This research was conducted to determine why two-year community college instructors teach over the Internet. By understanding why these instructors teach over the Internet, colleges can recruit more instructors to teach using the Web thus allowing colleges to offer more Internet courses. They can also use the information to keep the instructors who are currently teaching over the Internet satisfied, and motivate them to continue to teach. To gather this information, a questionnaire was created and evaluated for reliability and validity during a pilot study. It was then sent to those instructors who taught over the Internet, and had their e-mails available on their campus Website. A 30.5% response rate (N=100) was achieved. The survey was divided into two sections, a demographics section and a Likert scale dealing with motivation. The Likert scale had six choices ranging from strongly agree to strongly disagree and 31 statements. The demographic data were reported and summarized. The Likert items were examined using factor analysis techniques, and a number of components were discovered. Eight components, made up of the 31 variables from the Likert scale were found using the factor analysis. The eight components in order are labeled: Technical and Computer Challenges, School Promotion, Student Preferences, Personal Benefits, Receiving Computerized Assistance, Growth and Knowledge, Textbook Company Assistance, and Pay. digital.library.unt.edu/ark:/67531/metadc3307/
Investigation of Lead Hydrolytic Polymerization and Interactions with Organic Ligands in the Soil/Sediment-Water Environment
The objective of this research was to investigate lead speciation in the soil/sediment-water environment and to better understand how the species affect lead mobility under different environmental conditions. The research involved both field soil and sediment samples as well as standard lead solutions. Field samples were fully characterized and extracted by aqueous and organic solvents. The results were compared and evaluated with the metal speciation model, MINTEQA2. Hydrolytic polymerization and organic complexation studies were conducted with standard lead solutions under controlled experimental conditions. Results of the field samples showed that pH, dissolved cations, ionic strength, dissolved organic matter, and nature of the soil/sediment matrix play major roles in the distribution and mobility of lead (Pb) from contaminated sites. In the aqueous equilibration experiment, the magnitude of Pb2+ solubilization was in the order of pH4>pH7>pH9. The results were in good agreement with MINTEQA2 predictions. An important finding of the research is the detection of Pb polymerization species under controlled experimental conditions. At pH 5.22, Pb polymeric species were formed at rate of 0.03 per day. The role of Pb complexation with organic matter was evaluated in both field and standard samples. Different methodologies showed three types of organically bound Pb. A very small fraction of Pb, in the ppb range, was extractable from the contaminated soil by polar organic solvents. Sequential extractions show that 16.6±1.4 % of the Pb is organically complexed. Complexation of Pb with fulvic acid provided new information on the extent of Pb association with soluble organic matter. The overall results of this research have provided new and useful information regarding Pb speciation in environmental samples. The results, in several instances, have provided verification of MINTEQA2 model's prediction. They also revealed areas of disagreement between the models prediction and the experimental results. A positive note regarding the experimental work done in the research is the verification of the mass balance in all the repeated experiments. digital.library.unt.edu/ark:/67531/metadc3314/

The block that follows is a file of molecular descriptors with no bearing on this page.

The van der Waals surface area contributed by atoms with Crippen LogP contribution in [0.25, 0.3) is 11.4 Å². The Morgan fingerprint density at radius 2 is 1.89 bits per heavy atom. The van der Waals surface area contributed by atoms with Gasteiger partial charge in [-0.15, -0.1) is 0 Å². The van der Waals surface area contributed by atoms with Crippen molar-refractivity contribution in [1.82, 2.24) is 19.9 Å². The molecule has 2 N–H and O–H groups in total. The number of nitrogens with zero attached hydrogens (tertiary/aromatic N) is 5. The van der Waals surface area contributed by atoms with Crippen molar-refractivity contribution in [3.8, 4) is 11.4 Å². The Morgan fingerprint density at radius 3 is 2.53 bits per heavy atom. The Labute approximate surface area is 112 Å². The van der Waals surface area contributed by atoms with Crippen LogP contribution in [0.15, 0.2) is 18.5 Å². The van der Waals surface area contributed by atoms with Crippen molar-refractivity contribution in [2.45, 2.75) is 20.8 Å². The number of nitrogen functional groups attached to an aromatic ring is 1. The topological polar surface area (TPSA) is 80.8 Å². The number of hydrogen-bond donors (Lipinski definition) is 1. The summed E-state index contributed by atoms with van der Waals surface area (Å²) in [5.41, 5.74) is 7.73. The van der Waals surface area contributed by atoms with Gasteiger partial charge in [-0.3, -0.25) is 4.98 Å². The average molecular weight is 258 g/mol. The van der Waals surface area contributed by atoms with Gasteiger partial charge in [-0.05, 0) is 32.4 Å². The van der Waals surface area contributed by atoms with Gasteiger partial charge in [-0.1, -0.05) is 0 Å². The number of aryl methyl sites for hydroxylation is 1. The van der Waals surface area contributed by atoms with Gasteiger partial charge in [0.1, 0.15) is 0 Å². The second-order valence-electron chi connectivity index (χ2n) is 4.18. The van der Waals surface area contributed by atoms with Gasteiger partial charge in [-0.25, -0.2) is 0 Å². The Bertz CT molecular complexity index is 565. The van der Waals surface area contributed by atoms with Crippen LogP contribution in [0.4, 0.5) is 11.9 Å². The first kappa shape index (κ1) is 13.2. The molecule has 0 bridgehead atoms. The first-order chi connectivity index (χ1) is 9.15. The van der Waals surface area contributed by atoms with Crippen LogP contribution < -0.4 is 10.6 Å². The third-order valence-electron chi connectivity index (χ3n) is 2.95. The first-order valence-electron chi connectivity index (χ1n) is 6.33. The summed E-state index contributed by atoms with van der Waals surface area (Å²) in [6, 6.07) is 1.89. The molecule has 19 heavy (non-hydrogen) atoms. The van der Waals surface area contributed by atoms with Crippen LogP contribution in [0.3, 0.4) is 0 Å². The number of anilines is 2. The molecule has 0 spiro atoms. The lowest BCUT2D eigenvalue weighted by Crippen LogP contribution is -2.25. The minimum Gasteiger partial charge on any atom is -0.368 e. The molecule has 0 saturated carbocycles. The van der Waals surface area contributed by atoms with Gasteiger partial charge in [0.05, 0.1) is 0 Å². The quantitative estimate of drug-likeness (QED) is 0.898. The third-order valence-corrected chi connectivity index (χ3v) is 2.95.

Investigations of Thermochemistry and the Kinetics of H Atom Radical Reactions
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The thermochemistry of several species, and the kinetics of various H atom radical reactions relevant to atmospheric and combustion chemistry were investigated using ab initio theoretical techniques and the flash photolysis / resonance fluorescence technique. Using ab initio quantum mechanical calculations up to the G3 level of theory, the C-H bond strengths of several alkanes were calculated. The bond strengths were calculated using two working reactions. From the results, it is apparent that the bond strengths decrease as methyl groups are added to the central carbon. The results are in good agreement with recent experimental halogenation kinetic studies. Hydrogen bond strengths with sulfur and oxygen were studied via CCSD(T) theory, together with extrapolation to the complete basis set limit. The results for the bond dissociation energies (ground state at 0 K, units: kJ mol-1) are: S-H = 349.9, S-D = 354.7, HS-H = 376.2, DS-D = 383.4, and HO-H = 492.6. These data compare well with experimental literature. The rate constants for the isotopic reactions of H + H2S, D + H2S, H + D2S, and D + D2S are studied at the QCISD(T)/6-311+G(3df,2p) level of theory. The contributions of the exchange reaction versus abstraction are examined through transition state theory. The energy of NS was computed via CCSD(T) theory, together with extrapolation to the complete basis set limit. The results were employed with three working reactions to find ΔfH0(NS) = 277.3 ± 2 kJ mol-1 and ΔfH298(NS) = 278.0 ± 2 kJ mol-1. This thermochemistry is consistent with, but much more precise than, earlier literature values. A kinetic study of the reaction of H + CH2CCl2 was conducted over the temperature range of 298 - 680 K. The reaction was found to be pressure dependent and results of the rate constants and their interpretation via unimolecular rate theory are presented. digital.library.unt.edu/ark:/67531/metadc3275/